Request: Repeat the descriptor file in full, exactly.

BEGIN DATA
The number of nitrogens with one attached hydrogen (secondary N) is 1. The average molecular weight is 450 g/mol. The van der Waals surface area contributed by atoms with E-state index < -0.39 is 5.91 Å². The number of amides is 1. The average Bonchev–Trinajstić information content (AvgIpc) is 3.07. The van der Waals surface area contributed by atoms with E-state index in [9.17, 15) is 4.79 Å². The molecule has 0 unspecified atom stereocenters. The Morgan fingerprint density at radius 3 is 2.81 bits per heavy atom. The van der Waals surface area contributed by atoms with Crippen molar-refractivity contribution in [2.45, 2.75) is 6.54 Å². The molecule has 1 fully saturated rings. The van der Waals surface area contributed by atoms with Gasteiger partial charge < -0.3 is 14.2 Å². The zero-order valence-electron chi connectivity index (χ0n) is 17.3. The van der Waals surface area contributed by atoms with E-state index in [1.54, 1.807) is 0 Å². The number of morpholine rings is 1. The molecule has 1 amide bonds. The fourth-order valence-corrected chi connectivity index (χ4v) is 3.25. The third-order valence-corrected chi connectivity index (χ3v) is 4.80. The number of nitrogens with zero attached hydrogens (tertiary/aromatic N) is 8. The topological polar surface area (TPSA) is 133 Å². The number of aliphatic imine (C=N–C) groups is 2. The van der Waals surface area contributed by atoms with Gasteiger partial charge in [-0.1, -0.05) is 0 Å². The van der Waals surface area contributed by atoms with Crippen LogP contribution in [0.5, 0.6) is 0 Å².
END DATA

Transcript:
The number of nitrogens with one attached hydrogen (secondary N) is 1. The average molecular weight is 450 g/mol. The van der Waals surface area contributed by atoms with E-state index < -0.39 is 5.91 Å². The number of amides is 1. The average Bonchev–Trinajstić information content (AvgIpc) is 3.07. The van der Waals surface area contributed by atoms with E-state index in [9.17, 15) is 4.79 Å². The molecule has 0 unspecified atom stereocenters. The Morgan fingerprint density at radius 3 is 2.81 bits per heavy atom. The van der Waals surface area contributed by atoms with Crippen molar-refractivity contribution in [2.45, 2.75) is 6.54 Å². The molecule has 1 fully saturated rings. The van der Waals surface area contributed by atoms with Gasteiger partial charge < -0.3 is 14.2 Å². The zero-order valence-electron chi connectivity index (χ0n) is 17.3. The van der Waals surface area contributed by atoms with E-state index in [1.54, 1.807) is 0 Å². The number of morpholine rings is 1. The molecule has 1 amide bonds. The fourth-order valence-corrected chi connectivity index (χ4v) is 3.25. The third-order valence-corrected chi connectivity index (χ3v) is 4.80. The number of nitrogens with zero attached hydrogens (tertiary/aromatic N) is 8. The topological polar surface area (TPSA) is 133 Å². The number of aliphatic imine (C=N–C) groups is 2. The van der Waals surface area contributed by atoms with Gasteiger partial charge in [-0.1, -0.05) is 0 Å². The van der Waals surface area contributed by atoms with Crippen LogP contribution in [0.5, 0.6) is 0 Å².